The Shop Fox will allow you to cut boards a maximum of 6 inches wide. The single-phase 12-amp motor runs on 110-volts and develops 1 1/2HP so it’s more than potent enough for regular planing jobs at home.
The Shop Fox weighs in at around 80 pounds which is pretty heavy for a smaller benchtop jointer. While this makes it less portable than some of the slenderer opposition, you’ll be rewarded with a rock-solid and very stable jointer that’s built to go the distance.
The cutter head has a pair of knives which rotate at a more than ample 10,000 RPM while serving up 20,000 cuts per minute. This will give you straight and flat faces on your boards at a pleasingly rapid rate. Although you won’t be able to undertake enormous projects, the jointing you do will be accomplished in a flash.
The 1/8-inch cutting depth is expected on a 6-inch benchtop jointer. Thanks to a nifty knob, you can make micro-adjustments and exercise full control over this depth according to the project at hand.
The fence can be fine-tuned meaning you can bevel joint up to 45 degrees. You’ll get 2 positive stops at 45 degrees and 90 degrees to streamline operations. Aside from bevel cuts, you’ll be able to take care of all your surface planing and edge jointing needs with the Shop Fox so it’s a highly versatile machine.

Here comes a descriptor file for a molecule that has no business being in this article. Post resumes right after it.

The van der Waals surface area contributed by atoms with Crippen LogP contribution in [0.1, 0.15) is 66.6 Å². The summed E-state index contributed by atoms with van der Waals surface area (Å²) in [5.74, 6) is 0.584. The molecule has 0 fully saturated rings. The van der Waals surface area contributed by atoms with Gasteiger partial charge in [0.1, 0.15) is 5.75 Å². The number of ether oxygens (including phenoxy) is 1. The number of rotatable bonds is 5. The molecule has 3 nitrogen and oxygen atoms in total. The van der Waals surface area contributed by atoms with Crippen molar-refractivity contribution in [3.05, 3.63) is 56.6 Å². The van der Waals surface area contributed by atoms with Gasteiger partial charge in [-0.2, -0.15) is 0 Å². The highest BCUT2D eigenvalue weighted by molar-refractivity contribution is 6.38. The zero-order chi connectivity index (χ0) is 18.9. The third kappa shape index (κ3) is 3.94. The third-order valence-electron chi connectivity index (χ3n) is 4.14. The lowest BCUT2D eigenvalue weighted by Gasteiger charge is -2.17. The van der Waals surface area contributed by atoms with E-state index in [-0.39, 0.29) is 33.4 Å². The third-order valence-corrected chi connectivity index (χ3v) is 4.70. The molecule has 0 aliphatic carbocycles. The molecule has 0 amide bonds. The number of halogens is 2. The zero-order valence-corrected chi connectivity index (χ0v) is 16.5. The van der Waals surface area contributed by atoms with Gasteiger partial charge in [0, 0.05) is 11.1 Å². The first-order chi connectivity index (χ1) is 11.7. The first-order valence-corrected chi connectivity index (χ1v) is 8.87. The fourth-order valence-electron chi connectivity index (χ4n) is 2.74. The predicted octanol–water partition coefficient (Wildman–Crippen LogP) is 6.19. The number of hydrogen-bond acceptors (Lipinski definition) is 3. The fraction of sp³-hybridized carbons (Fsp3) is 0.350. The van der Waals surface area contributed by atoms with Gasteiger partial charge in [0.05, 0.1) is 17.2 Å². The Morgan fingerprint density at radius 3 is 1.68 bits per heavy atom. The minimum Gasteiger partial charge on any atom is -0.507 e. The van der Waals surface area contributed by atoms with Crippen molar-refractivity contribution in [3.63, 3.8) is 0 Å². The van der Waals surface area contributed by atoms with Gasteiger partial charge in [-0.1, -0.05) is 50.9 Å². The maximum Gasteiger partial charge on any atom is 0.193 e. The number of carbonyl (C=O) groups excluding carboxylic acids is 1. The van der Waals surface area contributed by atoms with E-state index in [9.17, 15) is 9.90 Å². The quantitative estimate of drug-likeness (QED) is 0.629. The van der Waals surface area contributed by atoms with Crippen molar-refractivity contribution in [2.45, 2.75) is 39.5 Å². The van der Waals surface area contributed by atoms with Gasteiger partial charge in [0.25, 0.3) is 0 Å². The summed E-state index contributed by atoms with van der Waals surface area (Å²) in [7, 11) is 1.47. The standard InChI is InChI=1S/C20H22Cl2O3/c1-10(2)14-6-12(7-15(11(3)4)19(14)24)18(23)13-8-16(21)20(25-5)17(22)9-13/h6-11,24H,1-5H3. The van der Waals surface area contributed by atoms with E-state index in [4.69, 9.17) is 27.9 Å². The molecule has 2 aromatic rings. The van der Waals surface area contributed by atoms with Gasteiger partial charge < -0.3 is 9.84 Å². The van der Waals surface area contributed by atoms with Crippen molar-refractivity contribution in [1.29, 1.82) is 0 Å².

The cast iron table could be a little larger but it’s fine for the intended usage of a jointer in this size bracket. It’s 28-½ inches long and 6 ¼ inches wide so it’s not exactly a colossus but sufficient for smaller workpieces and the absence of an inch or two is no reason to shy away from the Shop Fox.
Dust collection is enhanced thanks to a mini impeller designed to zap all chips away from the cutterhead before spitting them out through the regulation dust port. The chute will fit into a trashcan so you can work in comfort and safety with a clear line of sight on your workpiece.
Instruction manuals often leave something to be desired. The one that comes with this benchtop jointer is particularly poor. Bear this in mind if you are a beginner and likely to be in need of more guidance. There’s plenty of information available online to help you out. This is in no way a justification for the deficient manual, simply a workable solution.
The other negative elements worth drawing your attention to are tables that are sometimes not completely flat and the Shop Fox’s propensity to chip the wood when you’re edge jointing. These are relatively minor issues that are only thrown into the ring by a handful of disgruntled users but it’s always worth being aware of the good and bad points so you can make an informed decision.
We’ll walk you through a summary of those pros and cons before moving on to our final benchtop jointer review…